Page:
Moorpark Reporter’s voter guide for the 2020 election


The drop off box at the Conejo Unified School District office in Thousand Oaks is open from 8:00 a.m. to 4:00 p.m. on weekdays. Photo credit: Ryan Bough

By Ryan Bough and Emily Ledesma

With already more than 11.2 million votes recorded in California, the 2020 election is coming to a close with Nov 3, being the last day to cast a vote.

Not only is the upcoming United States Presidential Election between Donald Trump and Joe Biden less than a day away, but so are local and state elections. Citizens will have the opportunity to either vote by dropping off a ballot or in person on the President, representatives, propositions and local officials.

According to the Ventura County Clerk Recorder, as of Nov. 2, voter turnout was 60%, just one day before the election. During the 2016 presidential election, Ventura County had a voter turnout of 82% in total.

For Moorpark College students, a Voter Information Survey conducted by the Moorpark Reporter via email revealed that 628 of 718 students indicated they would be voting in the upcoming presidential election.

There are currently 502,263 registered voters in Ventura County which has a population of 846,006 according to the 2019 census.

Whether you’re unsure of the process, procrastinating until the day of, or just want a refresher, here’s what you need to know about last minute registration and voting:

Voter registration requirements:

Voters must be:

  • 18 years or older on Nov. 3, 2020
  • Resident of California and US citizen
  • Not currently in state or federal prison or on parole for the conviction of a felony
  • Not currently found mentally incompetent to vote by a court

How to Register:

Don’t worry, it’s not too late. California has a safety net for residents that missed the Oct. 19 deadline. Same Day Voter Registration is available for Californians that “need to register or re-register to vote within 14 days of an election,” according to the California Secretary of State website. Eligible citizens can complete this process at a polling place, voting center or county elections office.

Where to vote:

Voters have several options for voted ballots:

  • Ballots may be mailed and must be postmarked on or before Election Day
  • Ballots may be dropped off in person at a local drop box
  • Ballots may be returned to a polling center no later than 8:00 p.m. on Election Day

The County of Ventura has 34 secure ballot drop boxes available for voters, with 16 drop box locations available 24/7. Outdoor drop boxes are available at city halls in Camarillo, Moorpark, Ojai, Port Hueneme, Santa Paula, Thousand Oaks and Ventura.

There are currently 48 in-person voting locations open. Including community centers in Camarillo, Moorpark, Oak View, Port Hueneme and Thousand Oaks.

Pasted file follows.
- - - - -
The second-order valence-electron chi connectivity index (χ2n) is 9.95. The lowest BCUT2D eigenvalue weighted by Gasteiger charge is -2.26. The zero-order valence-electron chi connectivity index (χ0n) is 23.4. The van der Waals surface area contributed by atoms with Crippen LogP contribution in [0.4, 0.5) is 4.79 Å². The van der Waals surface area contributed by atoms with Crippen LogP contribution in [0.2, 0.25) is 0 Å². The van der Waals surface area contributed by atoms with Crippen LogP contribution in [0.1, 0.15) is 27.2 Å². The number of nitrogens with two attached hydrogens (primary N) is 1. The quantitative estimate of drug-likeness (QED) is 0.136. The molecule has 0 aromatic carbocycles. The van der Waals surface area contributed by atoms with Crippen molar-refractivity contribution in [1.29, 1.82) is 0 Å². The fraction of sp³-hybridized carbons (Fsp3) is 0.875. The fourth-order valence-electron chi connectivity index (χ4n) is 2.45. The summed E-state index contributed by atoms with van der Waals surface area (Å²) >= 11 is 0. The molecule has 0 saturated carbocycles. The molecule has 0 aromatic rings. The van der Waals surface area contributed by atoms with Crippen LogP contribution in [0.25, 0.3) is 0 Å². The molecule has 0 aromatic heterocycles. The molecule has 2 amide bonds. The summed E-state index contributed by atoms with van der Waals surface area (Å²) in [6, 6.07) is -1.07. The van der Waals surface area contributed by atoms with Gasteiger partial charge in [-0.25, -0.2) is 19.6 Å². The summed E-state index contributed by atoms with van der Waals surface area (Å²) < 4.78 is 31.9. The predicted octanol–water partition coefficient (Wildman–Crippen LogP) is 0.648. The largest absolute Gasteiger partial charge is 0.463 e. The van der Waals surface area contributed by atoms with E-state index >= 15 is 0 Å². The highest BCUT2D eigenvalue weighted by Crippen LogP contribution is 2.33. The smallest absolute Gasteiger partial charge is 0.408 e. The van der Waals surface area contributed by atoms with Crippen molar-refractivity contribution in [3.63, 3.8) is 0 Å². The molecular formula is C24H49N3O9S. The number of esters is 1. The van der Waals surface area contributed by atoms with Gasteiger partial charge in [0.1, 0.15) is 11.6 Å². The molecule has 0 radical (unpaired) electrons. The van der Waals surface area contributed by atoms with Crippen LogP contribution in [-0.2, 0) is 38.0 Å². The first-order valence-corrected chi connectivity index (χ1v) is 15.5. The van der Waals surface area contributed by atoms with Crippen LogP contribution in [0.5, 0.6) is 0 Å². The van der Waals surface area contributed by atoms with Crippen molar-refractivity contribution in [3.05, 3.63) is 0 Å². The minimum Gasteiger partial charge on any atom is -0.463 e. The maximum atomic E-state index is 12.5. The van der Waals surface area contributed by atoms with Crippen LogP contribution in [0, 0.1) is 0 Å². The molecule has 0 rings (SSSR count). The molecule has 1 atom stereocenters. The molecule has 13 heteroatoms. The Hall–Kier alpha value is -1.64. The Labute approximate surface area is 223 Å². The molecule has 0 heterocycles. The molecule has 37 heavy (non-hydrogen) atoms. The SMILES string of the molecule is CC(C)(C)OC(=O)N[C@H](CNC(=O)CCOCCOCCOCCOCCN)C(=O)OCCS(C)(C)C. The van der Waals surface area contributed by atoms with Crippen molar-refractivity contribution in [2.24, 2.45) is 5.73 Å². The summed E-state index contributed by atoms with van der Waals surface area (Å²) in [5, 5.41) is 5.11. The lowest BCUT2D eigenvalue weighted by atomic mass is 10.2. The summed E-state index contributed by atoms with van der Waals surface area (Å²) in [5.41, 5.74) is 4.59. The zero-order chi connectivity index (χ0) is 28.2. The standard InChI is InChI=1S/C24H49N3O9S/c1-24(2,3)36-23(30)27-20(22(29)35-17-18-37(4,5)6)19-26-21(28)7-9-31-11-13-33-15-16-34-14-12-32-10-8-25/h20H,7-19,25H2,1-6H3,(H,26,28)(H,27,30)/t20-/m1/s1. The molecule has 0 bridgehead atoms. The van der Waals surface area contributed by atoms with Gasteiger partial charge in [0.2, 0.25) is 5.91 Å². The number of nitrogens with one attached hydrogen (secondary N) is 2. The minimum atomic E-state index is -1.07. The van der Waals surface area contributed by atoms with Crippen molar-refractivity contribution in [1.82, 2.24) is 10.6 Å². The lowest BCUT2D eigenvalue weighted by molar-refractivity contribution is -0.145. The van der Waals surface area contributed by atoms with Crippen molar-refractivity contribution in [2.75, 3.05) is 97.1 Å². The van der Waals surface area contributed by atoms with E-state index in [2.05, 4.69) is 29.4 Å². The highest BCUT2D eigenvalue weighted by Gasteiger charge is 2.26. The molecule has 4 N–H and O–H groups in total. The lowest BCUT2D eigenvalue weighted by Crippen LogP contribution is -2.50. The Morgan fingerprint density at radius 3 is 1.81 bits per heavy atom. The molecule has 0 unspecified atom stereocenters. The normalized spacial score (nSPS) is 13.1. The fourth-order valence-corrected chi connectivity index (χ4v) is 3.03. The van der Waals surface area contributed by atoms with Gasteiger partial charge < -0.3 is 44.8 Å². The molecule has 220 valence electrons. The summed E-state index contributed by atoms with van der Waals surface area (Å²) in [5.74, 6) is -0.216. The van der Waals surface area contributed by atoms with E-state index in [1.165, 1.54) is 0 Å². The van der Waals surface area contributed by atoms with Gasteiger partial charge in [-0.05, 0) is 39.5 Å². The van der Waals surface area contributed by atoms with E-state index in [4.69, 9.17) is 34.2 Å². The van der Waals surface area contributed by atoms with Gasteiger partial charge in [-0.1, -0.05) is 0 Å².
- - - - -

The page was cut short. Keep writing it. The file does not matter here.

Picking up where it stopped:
In person voting times for Nov. 2 are from 10 a.m. to 6 p.m. On Election Day, Nov. 3, polls will be open from 7:00 a.m. to 8:00 p.m.

The Ventura County Clerk Recorder’s website offers lists of locations for indoor and outdoor drop boxes as well as in person polling locations.

Late vote-by-mail:

For residents who have lost their ballot, need a replacement, or didn’t receive a ballot, late vote-by-mail applications are available. Detailed information is available from the California Secretary of State’s website on the bottom of the webpage.


Both the California Democratic and Republican parties sent out their 2020 endorsements on the 12 propositions on the ballot.

The California Democratic Party, CADEM, endorses nine of the 12 propositions while remaining neutral on one, Prop. 24. The California Republican Party, CAGOP, only endorses two of the propositions.

Unsurprisingly, the two propositions the Republican party endorses are the two the Democratic party recommends against.

Some of the more controversial propositions include Prop. 15 and Prop. 22.

Proposition 15 is all about property tax reform. If passed, Prop. 15 would amend the Constitution of California to allow commercial properties worth more than $3 million to be reassessed and taxed at market values instead of the original purchase price.

Critics of Prop. 15 believe that the higher taxes on the commercial properties could drive companies out of California which could possibly cost many Californians their job. However, supporters of Prop. 15 say that the increased property taxes could provide $6.5 billion to $11.5 billion in funding to schools and local government.

Overall, 40% of the money would go to schools and community colleges while the other 60% would go to cities and counties.

Meanwhile, Proposition 22 is all about app-based employment. If passed, Prop. 22 would establish app-based drivers as independent contractors instead of employees. Companies would have to provide certain benefits to employees that they don’t have to provide to independent contractors. These benefits include paid sick leave, workers’ compensation and access to unemployment insurance.

Critics of Prop. 22 believe that companies like Lyft, Uber, Doordash and more are trying to avoid giving their driver’s benefits and an hourly wage. Supporters of Prop. 22 argue that making these drivers employees would cost the companies more and may not be able to offer as many jobs as they would with contractors. This could mean stricter hours and less flexibility for the drivers.


The election is set to end late Tuesday night. However, unlike past elections, Americans may not know a definitive winner until days after the election due to mail-in voting.